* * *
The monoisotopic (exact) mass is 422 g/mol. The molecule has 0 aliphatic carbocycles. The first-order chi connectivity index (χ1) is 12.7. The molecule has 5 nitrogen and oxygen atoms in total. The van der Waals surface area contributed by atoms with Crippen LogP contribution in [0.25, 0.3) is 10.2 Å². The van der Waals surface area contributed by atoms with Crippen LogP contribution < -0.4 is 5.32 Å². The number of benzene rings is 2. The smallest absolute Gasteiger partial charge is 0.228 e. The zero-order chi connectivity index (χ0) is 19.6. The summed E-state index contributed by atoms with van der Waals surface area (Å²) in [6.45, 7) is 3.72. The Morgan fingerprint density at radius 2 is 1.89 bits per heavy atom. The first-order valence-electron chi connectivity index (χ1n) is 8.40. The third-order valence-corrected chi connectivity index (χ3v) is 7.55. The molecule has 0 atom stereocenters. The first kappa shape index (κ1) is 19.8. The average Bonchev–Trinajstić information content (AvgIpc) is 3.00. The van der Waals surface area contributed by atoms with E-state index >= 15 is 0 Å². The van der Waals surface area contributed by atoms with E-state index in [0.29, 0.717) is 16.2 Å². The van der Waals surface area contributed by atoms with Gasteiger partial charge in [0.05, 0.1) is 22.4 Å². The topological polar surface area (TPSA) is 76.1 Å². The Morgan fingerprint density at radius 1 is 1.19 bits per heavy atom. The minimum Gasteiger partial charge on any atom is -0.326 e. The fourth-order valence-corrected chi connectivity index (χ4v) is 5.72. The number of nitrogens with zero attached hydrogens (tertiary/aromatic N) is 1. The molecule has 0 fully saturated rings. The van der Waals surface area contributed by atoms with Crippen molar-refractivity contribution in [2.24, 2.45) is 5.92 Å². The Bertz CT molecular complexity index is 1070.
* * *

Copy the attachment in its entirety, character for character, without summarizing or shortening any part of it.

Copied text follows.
The monoisotopic (exact) mass is 422 g/mol. The molecule has 0 aliphatic carbocycles. The first-order chi connectivity index (χ1) is 12.7. The molecule has 5 nitrogen and oxygen atoms in total. The van der Waals surface area contributed by atoms with Crippen LogP contribution in [0.25, 0.3) is 10.2 Å². The van der Waals surface area contributed by atoms with Crippen LogP contribution < -0.4 is 5.32 Å². The number of benzene rings is 2. The smallest absolute Gasteiger partial charge is 0.228 e. The zero-order chi connectivity index (χ0) is 19.6. The summed E-state index contributed by atoms with van der Waals surface area (Å²) in [6.45, 7) is 3.72. The Morgan fingerprint density at radius 2 is 1.89 bits per heavy atom. The first-order valence-electron chi connectivity index (χ1n) is 8.40. The third-order valence-corrected chi connectivity index (χ3v) is 7.55. The molecule has 0 atom stereocenters. The first kappa shape index (κ1) is 19.8. The average Bonchev–Trinajstić information content (AvgIpc) is 3.00. The van der Waals surface area contributed by atoms with E-state index >= 15 is 0 Å². The van der Waals surface area contributed by atoms with E-state index in [0.29, 0.717) is 16.2 Å². The van der Waals surface area contributed by atoms with Gasteiger partial charge in [0.05, 0.1) is 22.4 Å². The topological polar surface area (TPSA) is 76.1 Å². The Morgan fingerprint density at radius 1 is 1.19 bits per heavy atom. The minimum Gasteiger partial charge on any atom is -0.326 e. The fourth-order valence-corrected chi connectivity index (χ4v) is 5.72. The number of nitrogens with zero attached hydrogens (tertiary/aromatic N) is 1. The molecule has 0 fully saturated rings. The van der Waals surface area contributed by atoms with Crippen molar-refractivity contribution in [2.24, 2.45) is 5.92 Å². The Bertz CT molecular complexity index is 1070.